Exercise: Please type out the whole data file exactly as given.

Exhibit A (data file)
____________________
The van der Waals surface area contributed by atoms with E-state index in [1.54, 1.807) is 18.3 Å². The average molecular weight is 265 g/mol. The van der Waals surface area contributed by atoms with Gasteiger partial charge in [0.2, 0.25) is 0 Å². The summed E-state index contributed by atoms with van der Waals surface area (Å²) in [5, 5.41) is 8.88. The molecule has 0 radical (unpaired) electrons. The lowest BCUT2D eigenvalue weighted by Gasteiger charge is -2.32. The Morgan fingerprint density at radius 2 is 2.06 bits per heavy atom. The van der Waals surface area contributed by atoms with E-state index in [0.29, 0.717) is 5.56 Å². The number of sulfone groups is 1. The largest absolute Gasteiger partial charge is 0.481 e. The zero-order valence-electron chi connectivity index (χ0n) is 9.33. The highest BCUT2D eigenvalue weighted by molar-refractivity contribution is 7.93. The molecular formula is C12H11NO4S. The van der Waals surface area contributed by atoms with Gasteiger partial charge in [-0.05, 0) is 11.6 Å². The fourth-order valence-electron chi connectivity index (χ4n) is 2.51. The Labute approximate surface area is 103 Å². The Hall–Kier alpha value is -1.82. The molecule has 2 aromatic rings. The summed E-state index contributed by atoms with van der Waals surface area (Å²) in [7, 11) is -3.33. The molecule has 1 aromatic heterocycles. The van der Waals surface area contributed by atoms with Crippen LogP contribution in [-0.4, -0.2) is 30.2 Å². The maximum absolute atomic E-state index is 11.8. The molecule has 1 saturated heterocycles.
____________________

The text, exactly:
The van der Waals surface area contributed by atoms with E-state index in [1.54, 1.807) is 18.3 Å². The average molecular weight is 265 g/mol. The van der Waals surface area contributed by atoms with Gasteiger partial charge in [0.2, 0.25) is 0 Å². The summed E-state index contributed by atoms with van der Waals surface area (Å²) in [5, 5.41) is 8.88. The molecule has 0 radical (unpaired) electrons. The lowest BCUT2D eigenvalue weighted by Gasteiger charge is -2.32. The Morgan fingerprint density at radius 2 is 2.06 bits per heavy atom. The van der Waals surface area contributed by atoms with E-state index in [0.29, 0.717) is 5.56 Å². The number of sulfone groups is 1. The largest absolute Gasteiger partial charge is 0.481 e. The zero-order valence-electron chi connectivity index (χ0n) is 9.33. The highest BCUT2D eigenvalue weighted by molar-refractivity contribution is 7.93. The molecular formula is C12H11NO4S. The van der Waals surface area contributed by atoms with Gasteiger partial charge in [-0.05, 0) is 11.6 Å². The fourth-order valence-electron chi connectivity index (χ4n) is 2.51. The Labute approximate surface area is 103 Å². The Hall–Kier alpha value is -1.82. The molecule has 2 aromatic rings. The summed E-state index contributed by atoms with van der Waals surface area (Å²) in [7, 11) is -3.33. The molecule has 1 aromatic heterocycles. The van der Waals surface area contributed by atoms with Crippen LogP contribution in [-0.4, -0.2) is 30.2 Å². The maximum absolute atomic E-state index is 11.8. The molecule has 1 saturated heterocycles.